In my last post, I asked people to guess what I was sewing from this picture:
Those funny organza strips went into making underarm gussets for wiggle dress I made for a client last week.
Pretty cool, huh?
The dress pattern is from Gertie's New Book for Better Sewing. I've made two other patterns from this book, the Bow-Tied Blouse (here) and her Pencil Skirt (here and here). The wiggle dress I made had shorter sleeves like the dress on the book cover.
Fitting this dress on my client was relatively easy. I cut a size 10 on top and scaled down to a size 6 at the hips. The muslin looked a hot mess at first. I've been following the LCD fitting technique I learned in a Peggy Sagers workshop (LCD - adjust length then circumference then depth) and when I pinched 1.25 inches off the length of the bodice (where it looked bunchy between bust and waist), it all worked. The only other alterations I made was to take in the side seams at the hip about 1/4", peg the sides at the hem by 2" overall, and take in the princess seam under the bust at the second fitting.
I used a lot of the skills I learned from Susan Khalje's Couture Dress Craftsy Class and advice I got from Rhonda Buss while making the wedding dress.
The dress is underlined in black cotton batiste, which kept the soft drape of the wool but gave it a bit more support and structure.
I added organza selvedge strips to the back opening to keep the bias cut from stretching and hand-picked the lapped center zipper down the back (most of the zipper was inserted during Cora's piano lesson):
I attached the lining to the sleeves by hand with a slip stitch and understitched the lining with a pick stitch:
I added drapery weights to the back vent and thread chains to help the lining and dress move well together:
I bought 5 yards of this wool/wool blend fabric from a woman who was destashing on Craigslist before moving out-of-state. The lining is an Ambiance Bemberg lining I purchased from EmmaOneSock.com about a year ago when it was on sale.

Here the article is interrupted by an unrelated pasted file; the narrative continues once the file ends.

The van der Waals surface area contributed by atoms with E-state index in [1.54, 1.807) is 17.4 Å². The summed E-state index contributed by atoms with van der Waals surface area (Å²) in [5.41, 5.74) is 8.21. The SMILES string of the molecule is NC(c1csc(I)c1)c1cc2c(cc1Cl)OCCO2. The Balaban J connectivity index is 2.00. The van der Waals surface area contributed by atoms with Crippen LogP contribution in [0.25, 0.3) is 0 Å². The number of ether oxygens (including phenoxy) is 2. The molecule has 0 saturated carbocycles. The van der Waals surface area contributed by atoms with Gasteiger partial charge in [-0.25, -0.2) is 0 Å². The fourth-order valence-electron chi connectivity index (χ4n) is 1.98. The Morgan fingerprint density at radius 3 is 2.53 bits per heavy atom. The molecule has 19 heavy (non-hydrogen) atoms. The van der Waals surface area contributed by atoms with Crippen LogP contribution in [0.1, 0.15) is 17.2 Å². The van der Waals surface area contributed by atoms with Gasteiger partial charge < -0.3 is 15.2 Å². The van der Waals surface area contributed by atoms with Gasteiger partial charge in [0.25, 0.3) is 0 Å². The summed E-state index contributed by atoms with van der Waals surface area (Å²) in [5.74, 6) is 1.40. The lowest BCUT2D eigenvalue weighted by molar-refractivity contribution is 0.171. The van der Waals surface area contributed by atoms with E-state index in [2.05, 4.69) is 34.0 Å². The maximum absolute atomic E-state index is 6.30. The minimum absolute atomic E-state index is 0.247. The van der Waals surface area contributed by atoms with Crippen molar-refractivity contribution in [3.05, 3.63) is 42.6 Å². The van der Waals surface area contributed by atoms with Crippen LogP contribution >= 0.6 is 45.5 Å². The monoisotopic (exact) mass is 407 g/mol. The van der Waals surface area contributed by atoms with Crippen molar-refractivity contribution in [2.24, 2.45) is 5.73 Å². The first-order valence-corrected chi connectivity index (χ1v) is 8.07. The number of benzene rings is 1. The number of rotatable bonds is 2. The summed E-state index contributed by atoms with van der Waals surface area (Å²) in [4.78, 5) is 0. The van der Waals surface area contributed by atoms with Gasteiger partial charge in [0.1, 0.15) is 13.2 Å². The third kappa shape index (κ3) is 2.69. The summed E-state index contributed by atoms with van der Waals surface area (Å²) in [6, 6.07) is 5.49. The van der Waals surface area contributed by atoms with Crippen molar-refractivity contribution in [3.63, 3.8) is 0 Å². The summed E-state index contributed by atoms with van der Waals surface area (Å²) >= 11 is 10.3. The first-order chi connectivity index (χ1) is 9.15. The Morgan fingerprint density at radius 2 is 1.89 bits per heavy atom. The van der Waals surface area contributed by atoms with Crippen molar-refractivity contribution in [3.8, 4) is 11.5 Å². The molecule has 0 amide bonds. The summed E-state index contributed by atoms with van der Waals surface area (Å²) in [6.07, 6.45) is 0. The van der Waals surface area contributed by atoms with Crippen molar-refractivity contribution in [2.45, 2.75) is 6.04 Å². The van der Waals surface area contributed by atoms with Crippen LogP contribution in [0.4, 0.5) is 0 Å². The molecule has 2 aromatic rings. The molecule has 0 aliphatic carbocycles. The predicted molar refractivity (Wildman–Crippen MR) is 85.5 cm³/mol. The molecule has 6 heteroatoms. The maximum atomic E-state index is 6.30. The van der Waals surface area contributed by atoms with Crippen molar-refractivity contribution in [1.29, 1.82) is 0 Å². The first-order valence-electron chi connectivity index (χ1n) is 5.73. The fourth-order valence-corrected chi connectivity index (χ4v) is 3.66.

This dress made me think about couture vs. home or industrial sewing. I used a number of couture techniques, but I also used quicker techniques when I thought going couture wouldn't add significantly. Here are some of the places where I decided to go the home/industrial route:
- I didn't hand baste the pieces before sewing (although I probably should have done this with the princess seams as I had to sew the second one three times before I got it right).
- I serged the seam allowances instead of binding them in some way (I love the way a bound seam looks but I knew my client didn't care enough about this to pay for the extra time).
- I attached the lining to the dress at the neckline by machine and understitched by machine with only a few hand stitches where I thought they were needed (time/cost issue).
I'd like to take a course soon on industrial sewing techniques so that I can learn more about that side of things. I want each garment to involve making decisions about technique based on the fabric, the style, the client, the cost. What matters to me in this case is that I am happy with the way the dress turned out, I don't feel like I cheated in order to save time, and my client loves it!
What about you? Do you enjoy couture techniques? When do you use them and when do you not?